Expect the Worst -- Plan

Patrick Fiel, ADT Security Services

The time to think about preparing an emergency plan is not in the middle of a crisis – a gunman on site, a natural disaster or one of many other possibilities. A good municipal facility or school security director should have a plan to help minimize injury, loss of life and property damage.

To start your plan, create a task force with people from all departments. Choose leaders and assign tasks during the first meeting. Also, be sure to get full contact information for each group member.

Then try to anticipate any and all emergencies that might occur. Walk around your facility and look for vulnerabilities. Talk to security and law enforcement professionals to gain their expertise. And don’t forget to talk to your employees and vendors.

Those same employees also can be a tremendous resource during a crisis as they can lead evacuations, power down vital equipment, lock doors and help with many other tasks.

After completing the initial assessment, it’s time to draft a plan and then practice it for different scenarios. Evaluate how well it worked and make adjustments. Then practice it again before writing a final draft.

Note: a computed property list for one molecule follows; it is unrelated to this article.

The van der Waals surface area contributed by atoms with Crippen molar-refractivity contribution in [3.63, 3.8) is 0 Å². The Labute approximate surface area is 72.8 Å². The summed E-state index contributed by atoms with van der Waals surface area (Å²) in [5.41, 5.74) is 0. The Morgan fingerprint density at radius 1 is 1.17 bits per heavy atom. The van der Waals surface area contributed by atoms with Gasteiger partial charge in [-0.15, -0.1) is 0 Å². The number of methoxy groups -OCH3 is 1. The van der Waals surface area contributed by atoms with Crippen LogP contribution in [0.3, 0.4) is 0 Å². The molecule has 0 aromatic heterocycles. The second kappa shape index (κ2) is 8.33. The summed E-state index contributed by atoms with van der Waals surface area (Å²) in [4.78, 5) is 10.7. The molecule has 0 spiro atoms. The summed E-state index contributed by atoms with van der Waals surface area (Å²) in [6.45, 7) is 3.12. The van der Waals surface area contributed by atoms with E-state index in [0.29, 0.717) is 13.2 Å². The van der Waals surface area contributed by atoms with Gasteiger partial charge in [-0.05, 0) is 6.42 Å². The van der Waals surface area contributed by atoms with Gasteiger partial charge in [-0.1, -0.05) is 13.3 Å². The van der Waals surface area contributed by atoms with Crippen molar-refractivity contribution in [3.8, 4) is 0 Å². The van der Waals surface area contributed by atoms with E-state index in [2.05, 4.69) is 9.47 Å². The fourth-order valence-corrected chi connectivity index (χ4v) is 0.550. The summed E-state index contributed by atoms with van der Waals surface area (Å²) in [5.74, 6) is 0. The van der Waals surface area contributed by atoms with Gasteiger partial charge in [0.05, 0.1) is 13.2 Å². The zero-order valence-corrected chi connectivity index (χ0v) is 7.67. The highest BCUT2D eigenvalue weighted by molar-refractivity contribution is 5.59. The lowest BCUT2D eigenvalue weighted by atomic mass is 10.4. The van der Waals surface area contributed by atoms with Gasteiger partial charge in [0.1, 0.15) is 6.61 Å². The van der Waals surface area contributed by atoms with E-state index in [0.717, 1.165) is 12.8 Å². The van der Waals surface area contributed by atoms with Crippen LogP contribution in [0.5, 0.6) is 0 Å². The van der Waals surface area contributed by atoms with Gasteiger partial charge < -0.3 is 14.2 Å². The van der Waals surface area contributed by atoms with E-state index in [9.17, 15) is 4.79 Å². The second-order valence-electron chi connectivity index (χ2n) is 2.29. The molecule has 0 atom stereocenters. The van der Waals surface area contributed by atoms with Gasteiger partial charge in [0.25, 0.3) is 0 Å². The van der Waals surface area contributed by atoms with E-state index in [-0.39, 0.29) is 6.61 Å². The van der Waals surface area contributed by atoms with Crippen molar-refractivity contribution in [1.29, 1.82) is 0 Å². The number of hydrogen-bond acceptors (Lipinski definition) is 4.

Get to know your first responders – law enforcement, fire fighters and paramedics. Let the officials know how many people there are in your facility, the location of any disabled persons and let them know of any toxic materials or other potential dangers on site. If you have blueprints available, share those as well. And then practice your plan at least twice a year, making sure that new hires are aware of their roles.

You may have to evacuate during an emergency, so choose a place to go (i.e. a church, mall or school) and remember that weather could be a factor.

Up-to-date information is critical during an emergency. Mass notification systems help by simultaneously sending detailed messages to cell phones, PDAs, pagers and personal computers. Outdoor emergency communication systems provide warnings that can be clearly heard up to one-quarter mile away.

Also, consider including security cameras that act as extra pairs of eyes, giving your emergency team a better idea of what is happening during an emergency. Also, if you run your video over a network, law enforcement personnel can view your cameras from their emergency command center or on laptops in their vehicles.

The main ingredients to a plan are prevention, preparedness, response and recovery. Minimizing injury and property damage in an emergency situation is all about careful, meticulous planning – and a lot of practice. No plan can guarantee perfect results. But by not fully planning for a crisis, you are courting disaster.

-- Patrick Fiel is the public safety advisor for ADT Security Services.





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